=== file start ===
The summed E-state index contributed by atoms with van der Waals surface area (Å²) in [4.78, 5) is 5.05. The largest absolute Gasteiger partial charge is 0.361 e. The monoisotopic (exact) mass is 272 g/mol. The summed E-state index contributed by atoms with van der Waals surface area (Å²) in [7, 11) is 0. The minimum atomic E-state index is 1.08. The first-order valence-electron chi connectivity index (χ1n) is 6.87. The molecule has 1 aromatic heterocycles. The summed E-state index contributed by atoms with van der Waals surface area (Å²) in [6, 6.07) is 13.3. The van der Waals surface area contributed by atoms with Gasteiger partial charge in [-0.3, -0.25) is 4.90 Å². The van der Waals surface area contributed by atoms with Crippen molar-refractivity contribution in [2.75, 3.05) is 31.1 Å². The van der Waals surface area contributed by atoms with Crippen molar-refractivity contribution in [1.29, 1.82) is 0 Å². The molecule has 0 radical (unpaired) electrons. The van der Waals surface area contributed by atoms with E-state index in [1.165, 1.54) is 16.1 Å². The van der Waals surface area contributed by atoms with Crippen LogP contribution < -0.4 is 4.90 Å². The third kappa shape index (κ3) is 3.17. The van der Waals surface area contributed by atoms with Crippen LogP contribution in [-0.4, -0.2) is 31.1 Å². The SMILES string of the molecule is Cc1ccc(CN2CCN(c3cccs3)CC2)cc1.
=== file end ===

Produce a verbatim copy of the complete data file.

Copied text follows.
The summed E-state index contributed by atoms with van der Waals surface area (Å²) in [4.78, 5) is 5.05. The largest absolute Gasteiger partial charge is 0.361 e. The monoisotopic (exact) mass is 272 g/mol. The summed E-state index contributed by atoms with van der Waals surface area (Å²) in [7, 11) is 0. The minimum atomic E-state index is 1.08. The first-order valence-electron chi connectivity index (χ1n) is 6.87. The molecule has 1 aromatic heterocycles. The summed E-state index contributed by atoms with van der Waals surface area (Å²) in [6, 6.07) is 13.3. The van der Waals surface area contributed by atoms with Gasteiger partial charge in [-0.3, -0.25) is 4.90 Å². The van der Waals surface area contributed by atoms with Crippen molar-refractivity contribution in [2.75, 3.05) is 31.1 Å². The van der Waals surface area contributed by atoms with Crippen molar-refractivity contribution in [1.29, 1.82) is 0 Å². The molecule has 0 radical (unpaired) electrons. The van der Waals surface area contributed by atoms with E-state index in [1.165, 1.54) is 16.1 Å². The van der Waals surface area contributed by atoms with Crippen LogP contribution < -0.4 is 4.90 Å². The third kappa shape index (κ3) is 3.17. The van der Waals surface area contributed by atoms with Crippen LogP contribution in [-0.4, -0.2) is 31.1 Å². The SMILES string of the molecule is Cc1ccc(CN2CCN(c3cccs3)CC2)cc1.